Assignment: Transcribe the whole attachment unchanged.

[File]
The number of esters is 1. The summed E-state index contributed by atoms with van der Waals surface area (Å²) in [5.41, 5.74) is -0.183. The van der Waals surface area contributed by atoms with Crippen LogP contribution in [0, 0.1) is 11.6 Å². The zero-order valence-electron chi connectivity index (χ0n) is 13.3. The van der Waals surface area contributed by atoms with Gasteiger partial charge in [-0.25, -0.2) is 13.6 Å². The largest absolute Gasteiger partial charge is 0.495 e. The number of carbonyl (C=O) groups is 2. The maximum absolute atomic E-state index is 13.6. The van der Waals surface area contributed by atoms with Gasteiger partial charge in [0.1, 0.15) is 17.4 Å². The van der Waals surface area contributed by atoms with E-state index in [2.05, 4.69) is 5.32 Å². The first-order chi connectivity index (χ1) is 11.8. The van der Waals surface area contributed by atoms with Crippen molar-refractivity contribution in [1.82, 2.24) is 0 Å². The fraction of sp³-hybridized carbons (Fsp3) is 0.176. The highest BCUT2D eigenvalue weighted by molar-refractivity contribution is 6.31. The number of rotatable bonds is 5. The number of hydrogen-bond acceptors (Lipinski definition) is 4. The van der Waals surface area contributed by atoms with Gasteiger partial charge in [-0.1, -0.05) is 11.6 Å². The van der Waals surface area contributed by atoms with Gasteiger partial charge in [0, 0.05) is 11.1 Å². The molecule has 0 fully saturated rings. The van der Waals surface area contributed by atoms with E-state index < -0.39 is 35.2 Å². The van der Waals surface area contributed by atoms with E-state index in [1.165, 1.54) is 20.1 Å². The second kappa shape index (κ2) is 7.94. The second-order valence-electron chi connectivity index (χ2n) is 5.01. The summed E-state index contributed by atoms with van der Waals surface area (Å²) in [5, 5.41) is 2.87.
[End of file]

The number of esters is 1. The summed E-state index contributed by atoms with van der Waals surface area (Å²) in [5.41, 5.74) is -0.183. The van der Waals surface area contributed by atoms with Crippen LogP contribution in [0, 0.1) is 11.6 Å². The zero-order valence-electron chi connectivity index (χ0n) is 13.3. The van der Waals surface area contributed by atoms with Gasteiger partial charge in [-0.25, -0.2) is 13.6 Å². The largest absolute Gasteiger partial charge is 0.495 e. The number of carbonyl (C=O) groups is 2. The maximum absolute atomic E-state index is 13.6. The van der Waals surface area contributed by atoms with Gasteiger partial charge in [0.1, 0.15) is 17.4 Å². The van der Waals surface area contributed by atoms with E-state index in [2.05, 4.69) is 5.32 Å². The first-order chi connectivity index (χ1) is 11.8. The van der Waals surface area contributed by atoms with Crippen molar-refractivity contribution in [1.82, 2.24) is 0 Å². The fraction of sp³-hybridized carbons (Fsp3) is 0.176. The highest BCUT2D eigenvalue weighted by molar-refractivity contribution is 6.31. The number of rotatable bonds is 5. The number of hydrogen-bond acceptors (Lipinski definition) is 4. The van der Waals surface area contributed by atoms with Gasteiger partial charge in [-0.1, -0.05) is 11.6 Å². The van der Waals surface area contributed by atoms with Gasteiger partial charge in [0, 0.05) is 11.1 Å². The molecule has 0 fully saturated rings. The van der Waals surface area contributed by atoms with E-state index < -0.39 is 35.2 Å². The van der Waals surface area contributed by atoms with E-state index in [1.165, 1.54) is 20.1 Å². The second kappa shape index (κ2) is 7.94. The second-order valence-electron chi connectivity index (χ2n) is 5.01. The summed E-state index contributed by atoms with van der Waals surface area (Å²) in [5, 5.41) is 2.87.